The Grand Duchy of Luxembourg, a small landlocked country surrounded by Belgium, France, and Germany, is one of the smallest and least populated countries in the EU. While the country is home to just over 650,000 inhabitants, Luxembourg City, the nation’s capital, hosts around a fifth of the population and is one of four institutional seats of the EU (with Brussels, Frankfurt, and Strasbourg). Despite having the highest disposable income per person within the EU, poverty has risen steadily since 2000, and faster than in other member states.
SOS Children’s Villages has been supporting children and young people without parental care, or at risk of losing it, in Luxembourg since the mid-1960s.
Over 20% of the population are at risk of poverty and social exclusion, with more than 15% considered as “working poor”. Under-18s are at a higher risk of poverty and social exclusion, affecting over 35,000 children. Nearly half of single-parent households, 4 in 5 of which are women-led, live below the poverty line due to relatively high rates of taxation. Poverty puts an additional strain on families, which can lead to mental health and relationship challenges for both parents and children.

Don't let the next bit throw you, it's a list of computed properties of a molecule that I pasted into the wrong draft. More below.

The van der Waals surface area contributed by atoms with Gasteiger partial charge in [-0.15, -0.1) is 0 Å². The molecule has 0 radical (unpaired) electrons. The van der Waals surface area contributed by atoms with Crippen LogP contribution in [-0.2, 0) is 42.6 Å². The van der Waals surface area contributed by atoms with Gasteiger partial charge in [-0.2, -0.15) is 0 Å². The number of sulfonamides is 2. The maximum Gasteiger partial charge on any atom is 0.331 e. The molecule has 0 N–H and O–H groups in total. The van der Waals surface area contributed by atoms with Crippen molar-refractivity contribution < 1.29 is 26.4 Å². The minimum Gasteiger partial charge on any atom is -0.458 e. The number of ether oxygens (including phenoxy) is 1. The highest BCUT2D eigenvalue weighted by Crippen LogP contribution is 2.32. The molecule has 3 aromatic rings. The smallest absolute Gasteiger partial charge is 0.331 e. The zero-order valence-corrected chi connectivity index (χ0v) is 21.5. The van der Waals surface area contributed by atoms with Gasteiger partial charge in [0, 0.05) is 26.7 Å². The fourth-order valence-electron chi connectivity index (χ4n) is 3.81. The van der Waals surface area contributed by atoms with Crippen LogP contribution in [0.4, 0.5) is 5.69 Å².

Luxembourg experiences an unemployment rate around 5%. However, young people are 4 times more likely to be out of work, with almost 20% of 18 to 24-year-olds facing unemployment, putting them at a significantly greater risk of poverty. In addition, almost 10% of young people are also not in education or training. Young people who are out of work and education lack opportunities to gain and improve their skills, exacerbating employment and socio-economic challenges and increasing their risk of social exclusion.
Luxembourg is facing a growing rate of pupils dropping out of school, with almost 10% of students leaving without any qualifications. Over 60% of pupils dropping out have accumulated a two-year learning delay. The nation’s complex language mix presents a challenge for many pupils who then struggle to overcome learning gaps. Poor educational outcomes can have a profound impact on children and young people, restricting social development, reducing employment opportunities, and contributing to lower wages in adulthood.